- Always read the recipe completely and make sure you have all the ingredients needed. More than any other style of cooking, baking is one that relies on precise measurements and exact temperatures. You can’t fling in another cup of flour or spoon of sugar because you feel like it; also you can’t do with less or replace items at the last minute, so if the recipe calls for 3 eggs you won’t be able to do with just 2. And check what quantity you’ll end up with, some recipes might produce 2 cakes when you actually want only one.
- Make sure all ingredients are at room temperature. Eggs, butter and oil especially must be never mixed while cold.
- Once everything is at room temperature, take out all the equipment that you need – cake tin/baking sheet/pie dish, mixing bowls, cake mixer, measuring cups and spoons, scale etc.
- Measure all the ingredients carefully with the correct equipment BEFORE you start mixing everything. Dry ingredients should be measured with a measuring cup, wet ingredients with a measuring jar. Use measuring spoons for small quantities like baking powder or spices.
- While measuring dry ingredients like flour, stir it around first and then dip your measuring cup into the jar or packet of flour. Pile the flour high and level off with a flat knife. Don’t shake the cup because this compacts the flour and you end up using more than the recipe calls for.
- Measure the sugar out in the same way and keep aside. The sugar in India usually has much larger granules than the sugar abroad; this makes it really difficult to beat the sugar and butter together. The best way around this is to powder the sugar in a mixer before adding to the rest of the ingredients. If a recipe calls for caster sugar, powder the sugar and then measure out what you need.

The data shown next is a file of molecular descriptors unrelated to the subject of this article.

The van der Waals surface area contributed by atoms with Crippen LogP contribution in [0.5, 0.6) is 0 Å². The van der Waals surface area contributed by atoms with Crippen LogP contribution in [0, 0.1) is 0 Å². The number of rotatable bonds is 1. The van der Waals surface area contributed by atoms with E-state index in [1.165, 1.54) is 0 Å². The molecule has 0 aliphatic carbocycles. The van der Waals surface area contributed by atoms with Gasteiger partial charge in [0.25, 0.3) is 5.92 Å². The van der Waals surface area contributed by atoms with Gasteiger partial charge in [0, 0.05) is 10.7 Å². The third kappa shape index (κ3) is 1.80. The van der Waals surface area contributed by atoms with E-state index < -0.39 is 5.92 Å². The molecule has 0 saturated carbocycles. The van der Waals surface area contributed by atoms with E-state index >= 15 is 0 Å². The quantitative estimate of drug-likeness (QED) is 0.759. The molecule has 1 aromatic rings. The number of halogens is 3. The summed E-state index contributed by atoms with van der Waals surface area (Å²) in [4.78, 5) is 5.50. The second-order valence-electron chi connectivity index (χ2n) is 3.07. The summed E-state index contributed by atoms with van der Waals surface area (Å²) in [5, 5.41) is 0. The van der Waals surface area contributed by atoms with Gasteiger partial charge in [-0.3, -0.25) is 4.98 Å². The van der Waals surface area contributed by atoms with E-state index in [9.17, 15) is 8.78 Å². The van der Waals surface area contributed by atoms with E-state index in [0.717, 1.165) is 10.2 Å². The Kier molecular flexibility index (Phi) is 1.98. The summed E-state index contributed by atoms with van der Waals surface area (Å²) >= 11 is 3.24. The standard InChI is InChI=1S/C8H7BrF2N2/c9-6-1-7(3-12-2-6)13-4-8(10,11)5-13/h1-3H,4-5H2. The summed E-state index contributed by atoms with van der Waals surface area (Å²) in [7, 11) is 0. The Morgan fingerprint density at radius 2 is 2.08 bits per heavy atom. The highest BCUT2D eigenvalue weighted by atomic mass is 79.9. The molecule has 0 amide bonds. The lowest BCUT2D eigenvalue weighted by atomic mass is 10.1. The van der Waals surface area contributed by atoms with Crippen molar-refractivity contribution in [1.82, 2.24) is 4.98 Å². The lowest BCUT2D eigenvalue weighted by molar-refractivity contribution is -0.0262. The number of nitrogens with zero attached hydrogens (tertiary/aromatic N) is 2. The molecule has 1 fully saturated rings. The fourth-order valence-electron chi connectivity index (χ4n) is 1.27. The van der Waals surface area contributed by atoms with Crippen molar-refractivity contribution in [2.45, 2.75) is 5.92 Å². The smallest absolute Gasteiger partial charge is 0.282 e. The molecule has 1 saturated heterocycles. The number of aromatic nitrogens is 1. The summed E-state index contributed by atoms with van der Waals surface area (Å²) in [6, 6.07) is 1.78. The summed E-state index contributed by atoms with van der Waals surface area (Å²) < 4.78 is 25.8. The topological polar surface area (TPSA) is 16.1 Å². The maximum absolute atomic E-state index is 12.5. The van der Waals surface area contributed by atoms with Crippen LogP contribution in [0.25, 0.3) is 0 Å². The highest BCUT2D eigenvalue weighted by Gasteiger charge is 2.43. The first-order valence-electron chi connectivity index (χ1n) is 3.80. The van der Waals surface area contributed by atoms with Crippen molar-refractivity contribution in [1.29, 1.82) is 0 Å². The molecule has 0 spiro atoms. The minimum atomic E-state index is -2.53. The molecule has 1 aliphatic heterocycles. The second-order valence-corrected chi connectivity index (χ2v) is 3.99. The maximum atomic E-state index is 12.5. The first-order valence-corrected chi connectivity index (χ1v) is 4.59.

- Measure the butter using a weighing scale – there is no other foolproof method.
- Once the ingredients have been measured, preheat the oven to the specified temperature.
- Sift the dry ingredients several times before using. Sifting helps aerate the flour, baking powder etc. and makes cakes and cookies light and airy. Discard any lumps that remain or press them through the sieve to break them up.
- Most cake recipes talk about creaming butter and sugar, just put the butter and sugar into a large bowl and then use an electric mixer to beat them together until it becomes a light, creamy, pale yellow mixture. This is when you normally add the eggs – add one at a time and keep beating till each one is fully incorporated into the mixture before adding the next one.
- If the recipe asks you to fold something in, usually a lighter mixture like egg whites into heavier batter, use a spatula or metal spoon and gently draw a figure of eight in the mixture. Be careful not to do this too vigorously or you might knock the air out of the lighter mixture.
Baking 101 -Tips for better baking
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